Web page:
All that is wrong with the Congress comes to the fore ahead of the elections
The Congress party is in dire straits. Steamrollered by a ruthless adversary, the BJP, hollowed out ideologically, and its leaders systematically targeted by the government apparatus, this calamity should have brought everyone in the party together. But the opposite appears to be happening, as was evident in Wednesday’s protest outside party president Sonia Gandhi’s residence by supporters of Ashok Tanwar, the ousted chief of its Haryana State unit. The crisis in the party unit in Haryana, which is going to polls later this month, is largely self-inflicted. Mr. Tanwar, a Dalit leader with a doctorate, was hand-picked by former Congress president Rahul Gandhi to lead the Haryana unit. In the five years that he was president, there were no district and block-level committees as the AICC did not allow their formation, caving in to pressure from Bhupinder Hooda, a two-term Chief Minister between 2004 and 2014. On the eve of the Assembly poll, Mr. Tanwar was replaced with Kumari Selja, also a Dalit leader and close to Mr. Hooda. That a PCC chief who put in five years of efforts could be dismissed and his tormentors who brought the party to a standstill could be rewarded sent a dispiriting message to workers. Left out in the cold in seat selection, those who remained active in the last five years hit the streets in protest.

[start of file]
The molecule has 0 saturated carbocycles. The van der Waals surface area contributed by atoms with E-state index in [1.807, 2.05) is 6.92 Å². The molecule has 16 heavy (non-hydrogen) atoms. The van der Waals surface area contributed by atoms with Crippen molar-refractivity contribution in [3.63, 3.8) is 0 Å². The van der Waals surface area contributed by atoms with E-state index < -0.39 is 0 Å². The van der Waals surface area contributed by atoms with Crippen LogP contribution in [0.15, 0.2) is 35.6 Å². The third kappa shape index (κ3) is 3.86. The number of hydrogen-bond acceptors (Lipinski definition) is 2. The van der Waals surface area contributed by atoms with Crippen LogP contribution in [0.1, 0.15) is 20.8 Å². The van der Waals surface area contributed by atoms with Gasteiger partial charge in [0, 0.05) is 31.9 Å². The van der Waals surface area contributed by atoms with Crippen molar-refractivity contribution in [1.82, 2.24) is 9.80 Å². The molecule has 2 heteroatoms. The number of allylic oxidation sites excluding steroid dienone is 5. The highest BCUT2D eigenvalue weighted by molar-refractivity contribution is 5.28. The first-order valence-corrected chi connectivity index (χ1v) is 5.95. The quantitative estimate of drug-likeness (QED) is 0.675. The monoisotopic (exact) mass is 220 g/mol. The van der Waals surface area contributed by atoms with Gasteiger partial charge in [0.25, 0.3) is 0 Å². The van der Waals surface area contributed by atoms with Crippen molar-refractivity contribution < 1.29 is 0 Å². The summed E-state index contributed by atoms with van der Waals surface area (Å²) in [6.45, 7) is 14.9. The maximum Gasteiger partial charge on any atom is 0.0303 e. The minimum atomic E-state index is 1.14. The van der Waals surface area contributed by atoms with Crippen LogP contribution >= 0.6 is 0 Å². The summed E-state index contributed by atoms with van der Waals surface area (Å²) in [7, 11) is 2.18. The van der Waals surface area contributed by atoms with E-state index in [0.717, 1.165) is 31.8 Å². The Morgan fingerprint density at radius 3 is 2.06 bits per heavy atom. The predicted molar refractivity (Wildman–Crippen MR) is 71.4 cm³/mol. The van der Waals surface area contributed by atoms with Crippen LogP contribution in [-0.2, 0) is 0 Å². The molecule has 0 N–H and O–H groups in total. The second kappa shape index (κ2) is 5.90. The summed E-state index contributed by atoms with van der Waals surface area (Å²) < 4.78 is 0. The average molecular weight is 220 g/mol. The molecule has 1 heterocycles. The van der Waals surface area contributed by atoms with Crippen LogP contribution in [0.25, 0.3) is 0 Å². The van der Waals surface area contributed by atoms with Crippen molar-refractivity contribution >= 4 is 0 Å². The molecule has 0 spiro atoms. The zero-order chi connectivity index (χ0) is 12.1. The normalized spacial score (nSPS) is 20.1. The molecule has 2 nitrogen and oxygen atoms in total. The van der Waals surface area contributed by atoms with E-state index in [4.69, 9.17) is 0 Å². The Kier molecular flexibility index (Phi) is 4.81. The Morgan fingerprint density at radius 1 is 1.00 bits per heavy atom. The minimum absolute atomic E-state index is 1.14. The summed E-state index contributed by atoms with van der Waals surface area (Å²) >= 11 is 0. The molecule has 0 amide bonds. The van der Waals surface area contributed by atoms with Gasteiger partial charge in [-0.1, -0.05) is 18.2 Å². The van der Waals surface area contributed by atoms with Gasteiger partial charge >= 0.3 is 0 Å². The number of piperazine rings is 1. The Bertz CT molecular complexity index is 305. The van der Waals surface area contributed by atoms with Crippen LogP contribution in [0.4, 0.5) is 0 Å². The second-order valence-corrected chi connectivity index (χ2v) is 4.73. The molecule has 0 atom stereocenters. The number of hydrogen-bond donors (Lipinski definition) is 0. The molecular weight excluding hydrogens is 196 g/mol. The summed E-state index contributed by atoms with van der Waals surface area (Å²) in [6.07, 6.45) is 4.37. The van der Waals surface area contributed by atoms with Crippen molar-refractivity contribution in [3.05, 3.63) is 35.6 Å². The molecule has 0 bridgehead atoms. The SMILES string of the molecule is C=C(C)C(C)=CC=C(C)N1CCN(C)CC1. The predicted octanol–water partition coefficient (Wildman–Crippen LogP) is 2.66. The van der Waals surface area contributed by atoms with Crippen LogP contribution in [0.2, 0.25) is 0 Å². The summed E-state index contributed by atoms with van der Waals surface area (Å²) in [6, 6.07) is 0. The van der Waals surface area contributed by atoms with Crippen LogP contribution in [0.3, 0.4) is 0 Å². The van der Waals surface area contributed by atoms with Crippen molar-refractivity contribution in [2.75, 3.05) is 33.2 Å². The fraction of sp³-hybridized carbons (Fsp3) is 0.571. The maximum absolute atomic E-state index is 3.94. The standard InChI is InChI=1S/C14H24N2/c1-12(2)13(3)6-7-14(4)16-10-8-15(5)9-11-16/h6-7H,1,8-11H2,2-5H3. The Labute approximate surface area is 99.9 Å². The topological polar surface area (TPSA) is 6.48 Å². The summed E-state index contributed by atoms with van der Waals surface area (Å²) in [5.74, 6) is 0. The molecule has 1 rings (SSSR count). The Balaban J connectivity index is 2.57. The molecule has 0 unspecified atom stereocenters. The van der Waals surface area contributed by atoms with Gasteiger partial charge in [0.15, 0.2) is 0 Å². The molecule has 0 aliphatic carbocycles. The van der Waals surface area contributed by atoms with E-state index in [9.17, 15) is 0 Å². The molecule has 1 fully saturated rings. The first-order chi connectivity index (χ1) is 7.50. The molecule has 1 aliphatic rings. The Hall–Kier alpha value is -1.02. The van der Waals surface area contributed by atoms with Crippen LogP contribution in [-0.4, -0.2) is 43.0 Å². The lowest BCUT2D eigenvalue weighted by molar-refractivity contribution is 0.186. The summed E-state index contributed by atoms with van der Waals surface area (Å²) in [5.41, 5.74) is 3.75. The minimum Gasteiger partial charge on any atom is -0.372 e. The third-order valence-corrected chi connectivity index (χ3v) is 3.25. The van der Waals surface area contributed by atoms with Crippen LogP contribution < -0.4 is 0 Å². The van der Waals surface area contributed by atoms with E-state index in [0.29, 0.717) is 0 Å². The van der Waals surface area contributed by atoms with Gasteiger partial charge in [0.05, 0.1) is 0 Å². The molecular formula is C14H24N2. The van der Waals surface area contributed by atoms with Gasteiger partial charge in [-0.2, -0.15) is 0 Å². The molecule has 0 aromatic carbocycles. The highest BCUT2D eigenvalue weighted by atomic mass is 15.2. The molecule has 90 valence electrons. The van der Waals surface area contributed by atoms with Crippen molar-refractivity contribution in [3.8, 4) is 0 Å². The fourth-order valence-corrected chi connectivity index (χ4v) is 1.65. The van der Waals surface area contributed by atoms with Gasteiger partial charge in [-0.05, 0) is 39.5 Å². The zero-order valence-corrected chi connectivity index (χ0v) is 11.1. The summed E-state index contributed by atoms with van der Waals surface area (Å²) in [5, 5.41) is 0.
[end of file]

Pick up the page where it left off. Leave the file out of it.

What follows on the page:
Mr. Hooda’s triumphant return at the helm of Congress affairs in the State is also indicative of a lingering inability of the party to free itself from the clutches of an old guard and an old method of doing politics. The patronage network in Haryana that flourished during Congress rule enriched individuals but pauperised the party. Mr. Gandhi tried to shake up the party but his successes were limited partly due to his inadequacies and largely because of the old guard’s tight grip. Unable to tackle the task, Mr. Gandhi threw in the towel after the 2019 election, and in disarray, the party returned to Ms. Gandhi. The old Congress way — taking the path of least resistance in governance, networking vested interests as organisation and remaining ambiguous on ideological questions — can no longer be a viable model for the party. It requires infusion of fresh ideas and fresh blood at all levels and that must be the focus of Ms. Gandhi’s second innings. She must use her moral authority to persuade her close colleagues for the last two decades to voluntarily step aside. They have done their bit, but they cannot pull the party up from the current abyss. They should allow a younger crop to emerge, immature and inexperienced as they are, and mentor them with the larger interests of the party in mind. That is not a sufficient condition for a revival of Congress but is certainly an essential one. Ms. Gandhi must be the catalyst of that process, but not much more.